Cults of personality usually develop as broader influence shrinks. If that’s true in this instance, the Richard Dawkins period is in its twilight. That’s good news not just for Christian communicators but also for atheist ones too. Dawkins’ proclivity to offend even progressive circles is not productive to New Atheism, which relies quite a bit on the support of an anti-theistic culture within academia. Such culture should seek to rid itself of those who make very public moral fools of themselves. The ageless conversation between naturalism and religion will be much better off when Richard Dawkins is a distant memory, a memetic memorial to an entertaining and useless brand of cultishness.

Must the Haters Hate?

I own a Taylor Swift album. That information falls under the category, “Things I tell people to help them hold me accountable for arrogance,” right next to my 3 year membership in a bowling league. Anyway, I’m not a “hater” of T-Swizzle. I enjoy a good deal of her music; her early hits are sweet and innocent and buck the sexual nihilism of most pop music.

Alas, her latest single dares me to soon patronize the Used Book and Music Exchange. I understand the appeal of its bouncy rhythm and Pharrell-inspired (=plagiarized) music video. And of course it will continue to be a huge hit, since there are levels of celebrity that renders one’s sales invincible. I’m not too apprehensive about that, so don’t hear me declaring scorched earth when I say there’s a meme in “Shake It Off” that is quite common in American conversational culture and quite deleterious to it. It’s the “haters gonna hate” meme.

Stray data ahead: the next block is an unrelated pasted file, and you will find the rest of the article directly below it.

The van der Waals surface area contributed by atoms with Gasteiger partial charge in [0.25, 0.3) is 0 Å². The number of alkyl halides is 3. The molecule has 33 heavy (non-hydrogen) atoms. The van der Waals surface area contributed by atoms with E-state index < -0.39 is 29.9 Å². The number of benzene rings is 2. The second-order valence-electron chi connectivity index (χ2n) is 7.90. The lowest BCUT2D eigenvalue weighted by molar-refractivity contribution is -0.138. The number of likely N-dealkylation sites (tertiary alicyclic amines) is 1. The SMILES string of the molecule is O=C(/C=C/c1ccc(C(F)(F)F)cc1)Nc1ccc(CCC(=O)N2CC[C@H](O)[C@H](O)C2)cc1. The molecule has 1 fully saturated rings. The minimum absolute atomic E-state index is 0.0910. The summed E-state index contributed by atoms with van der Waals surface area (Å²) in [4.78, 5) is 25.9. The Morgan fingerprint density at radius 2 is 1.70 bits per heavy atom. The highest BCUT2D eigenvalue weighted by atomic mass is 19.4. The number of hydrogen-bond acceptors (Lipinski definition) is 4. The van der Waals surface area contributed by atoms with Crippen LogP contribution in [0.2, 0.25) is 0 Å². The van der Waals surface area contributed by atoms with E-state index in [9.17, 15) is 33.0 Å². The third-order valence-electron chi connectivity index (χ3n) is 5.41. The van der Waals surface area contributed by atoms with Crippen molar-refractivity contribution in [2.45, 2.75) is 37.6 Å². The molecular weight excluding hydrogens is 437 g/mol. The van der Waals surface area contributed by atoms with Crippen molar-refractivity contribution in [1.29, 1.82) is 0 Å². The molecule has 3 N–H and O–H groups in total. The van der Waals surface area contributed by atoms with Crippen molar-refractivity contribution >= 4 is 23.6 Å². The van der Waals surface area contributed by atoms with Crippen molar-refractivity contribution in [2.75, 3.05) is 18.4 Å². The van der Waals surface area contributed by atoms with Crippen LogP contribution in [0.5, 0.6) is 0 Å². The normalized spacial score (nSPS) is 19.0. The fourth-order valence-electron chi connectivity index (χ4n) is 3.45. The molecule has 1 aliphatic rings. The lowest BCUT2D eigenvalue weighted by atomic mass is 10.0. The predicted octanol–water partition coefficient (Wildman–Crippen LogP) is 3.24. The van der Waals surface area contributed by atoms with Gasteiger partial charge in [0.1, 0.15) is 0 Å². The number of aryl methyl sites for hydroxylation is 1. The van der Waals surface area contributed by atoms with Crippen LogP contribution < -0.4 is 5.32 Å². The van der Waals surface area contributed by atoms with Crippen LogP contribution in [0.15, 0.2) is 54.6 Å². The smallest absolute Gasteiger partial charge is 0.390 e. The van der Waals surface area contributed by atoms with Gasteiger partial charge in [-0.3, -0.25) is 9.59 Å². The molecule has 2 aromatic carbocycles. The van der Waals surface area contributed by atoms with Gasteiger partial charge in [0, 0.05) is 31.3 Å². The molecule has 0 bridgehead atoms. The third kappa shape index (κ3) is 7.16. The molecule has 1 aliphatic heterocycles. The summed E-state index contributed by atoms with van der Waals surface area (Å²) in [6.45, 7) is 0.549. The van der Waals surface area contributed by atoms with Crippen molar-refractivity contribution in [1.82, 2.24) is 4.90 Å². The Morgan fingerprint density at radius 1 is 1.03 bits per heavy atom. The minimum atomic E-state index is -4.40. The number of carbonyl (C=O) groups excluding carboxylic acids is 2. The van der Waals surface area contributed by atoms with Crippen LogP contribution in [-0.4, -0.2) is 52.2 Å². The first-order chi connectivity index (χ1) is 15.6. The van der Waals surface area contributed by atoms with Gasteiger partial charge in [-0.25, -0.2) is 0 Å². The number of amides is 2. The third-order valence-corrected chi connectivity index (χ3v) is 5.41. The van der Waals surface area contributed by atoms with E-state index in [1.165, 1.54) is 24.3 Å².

Now Swift certainly didn’t coin the phrase. According to the invaluable resource Know Your Meme, “haters gonna hate” was heard in pop music as early as 2000. The difference between then and now is that “haters gonna hate” has become more than a clever backhand to would-be judges of lifestyle. There are far too many people who really believe that “haters gonna hate”—or a more grammatically respectable equivalent—is an appropriate response to voices that express criticism or questioning.

What does the phrase mean? For one thing, it means the words of the “hater” are as irrelevant as a dog’s barking. It’s just noise, not anything worthy of consideration, but empty “hate” produced by a “hater.” Unfortunately the meme hits on something that is often true; we are a generation specializing in inarticulate outrage. Still, anything that is worth saying or doing should be defensible with words and ideas, not just immediate dismissals that use fallacious reasoning such as: “You said negative things about what I just did. Trolls also say negative things; therefore, you are a troll.”